by Lisa Soronen, executive director, State and Local Legal Center
In this case, South Dakota is asking the Supreme Court to rule that states and local governments may require retailers with no in-state physical presence to collect sales tax. Ruling this way will require the Supreme Court to overturn long-standing precedent.
In 1967, in National Bellas Hess v. Department of Revenue of Illinois, the Supreme Court held that per its Commerce Clause jurisprudence, state and local governments cannot require businesses to collect sales tax unless the business has a physical presence in the state.
Twenty-five years later in Quill v. North Dakota (1992), the Supreme Court reaffirmed the physical presence requirement but admitted that “contemporary Commerce Clause jurisprudence might not dictate the same result” as the Court had reached in National Bellas Hess.
Customers buying from remote sellers still owe sale tax but they rarely pay it when the remote seller does not collect it. Congress has the authority to overrule Bellas Hess and Quill but has thus far not done so.
In March 2015, Justice Kennedy wrote a concurring opinion stating that the “legal system should find an appropriate case for this Court to reexamine Quill.” Justice Kennedy criticized Quill in Direct Marketing Association v. Brohl for many of the same reasons that SLLC stated in its amicus brief for that case. Specifically, Internet sales have risen astronomically since 1992 and state and local governments are unable to collect most taxes due on sales from out-of-state vendors.
Following the Kennedy opinion, a number of state legislatures passed laws requiring remote vendors to collect sales tax in clear violation of Quill. South Dakota’s law was the first ready for Supreme Court review. It requires out-of-state retailers to collect sales tax if they annually conduct $100,000 worth of business or 200 separate transactions in South Dakota.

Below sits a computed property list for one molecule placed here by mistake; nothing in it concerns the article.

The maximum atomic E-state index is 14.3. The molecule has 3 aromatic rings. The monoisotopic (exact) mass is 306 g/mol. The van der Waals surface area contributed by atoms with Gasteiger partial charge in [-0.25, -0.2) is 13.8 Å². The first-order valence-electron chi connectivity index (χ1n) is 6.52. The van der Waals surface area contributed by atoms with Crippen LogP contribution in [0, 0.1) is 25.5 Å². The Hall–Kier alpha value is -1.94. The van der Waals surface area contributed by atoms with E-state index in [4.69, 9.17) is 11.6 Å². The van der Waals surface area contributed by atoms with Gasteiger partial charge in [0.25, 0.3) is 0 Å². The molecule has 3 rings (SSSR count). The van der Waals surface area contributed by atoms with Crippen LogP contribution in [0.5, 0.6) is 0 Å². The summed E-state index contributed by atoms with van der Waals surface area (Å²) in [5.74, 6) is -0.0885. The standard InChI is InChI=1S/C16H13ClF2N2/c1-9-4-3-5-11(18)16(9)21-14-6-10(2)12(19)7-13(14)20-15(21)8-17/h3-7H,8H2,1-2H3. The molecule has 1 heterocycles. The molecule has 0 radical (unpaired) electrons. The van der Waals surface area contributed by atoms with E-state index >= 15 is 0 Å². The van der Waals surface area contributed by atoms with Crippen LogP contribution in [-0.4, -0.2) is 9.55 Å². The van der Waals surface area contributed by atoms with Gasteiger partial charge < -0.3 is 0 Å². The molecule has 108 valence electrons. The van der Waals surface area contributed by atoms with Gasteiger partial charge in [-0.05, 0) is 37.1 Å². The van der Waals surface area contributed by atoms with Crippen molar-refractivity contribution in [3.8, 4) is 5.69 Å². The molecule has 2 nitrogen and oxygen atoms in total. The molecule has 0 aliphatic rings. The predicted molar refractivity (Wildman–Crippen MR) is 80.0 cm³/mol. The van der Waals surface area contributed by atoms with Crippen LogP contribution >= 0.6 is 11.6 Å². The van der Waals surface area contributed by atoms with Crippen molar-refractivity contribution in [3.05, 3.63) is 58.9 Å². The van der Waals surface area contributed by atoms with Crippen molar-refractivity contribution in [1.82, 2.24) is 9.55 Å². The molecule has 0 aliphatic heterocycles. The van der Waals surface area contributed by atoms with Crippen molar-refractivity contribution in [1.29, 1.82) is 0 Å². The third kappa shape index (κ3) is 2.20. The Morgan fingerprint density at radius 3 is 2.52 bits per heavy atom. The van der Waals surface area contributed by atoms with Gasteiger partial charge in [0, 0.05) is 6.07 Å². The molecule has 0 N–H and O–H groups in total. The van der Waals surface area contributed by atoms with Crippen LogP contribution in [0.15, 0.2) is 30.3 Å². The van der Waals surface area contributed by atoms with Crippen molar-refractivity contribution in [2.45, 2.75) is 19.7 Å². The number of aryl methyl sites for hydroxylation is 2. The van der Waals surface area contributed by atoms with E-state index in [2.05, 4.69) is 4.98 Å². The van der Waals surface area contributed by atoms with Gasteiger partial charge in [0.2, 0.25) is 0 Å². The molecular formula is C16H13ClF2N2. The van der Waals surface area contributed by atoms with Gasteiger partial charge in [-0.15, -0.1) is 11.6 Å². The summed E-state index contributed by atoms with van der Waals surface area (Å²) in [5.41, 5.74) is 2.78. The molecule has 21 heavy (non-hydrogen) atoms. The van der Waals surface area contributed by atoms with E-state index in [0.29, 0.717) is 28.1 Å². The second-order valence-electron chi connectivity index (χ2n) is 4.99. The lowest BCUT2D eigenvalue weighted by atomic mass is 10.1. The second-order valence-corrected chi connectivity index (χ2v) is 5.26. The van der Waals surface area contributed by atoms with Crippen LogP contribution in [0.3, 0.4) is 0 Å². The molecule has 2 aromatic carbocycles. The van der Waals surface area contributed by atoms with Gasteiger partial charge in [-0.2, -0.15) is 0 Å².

SLLC's amicus brief points out that state and local governments lost an estimated $26 billion in sales tax revenue in 2015 because they were unable to collect owed taxes. The brief encourages the Court to overturn Quill. If the Court decides to replace the physical presence requirement, SLLC encourages the Court to adopt an economic nexus requirement—like the one the South Dakota legislature adopted.
Tillman Breckenridge, Bailey Glasser, and Patricia Roberts, William & Mary Law School Appellate and Supreme Court Clinic, wrote the SLLC amicus brief, which the following organizations joined: National Governors Association, National Conference of State Legislatures, Council of State Governments, National Association of Counties, National League of Cities, United States Conference of Mayors, International City/County Management Association, International Municipal Lawyers Association, Government Finance Officers Association, National Public Labor Relations Association, International Public Management Association for Human Resources, National State Treasurers Association, National School Boards Association, AASA, School Superintendents Association, National Association of Elementary School Principals, and Association of School Business Officials International.
The Supreme Court will hear oral argument in this case on April 17, 2018. It will issue an opinion by the end of June.
To learn more about the case, listen to this podcast.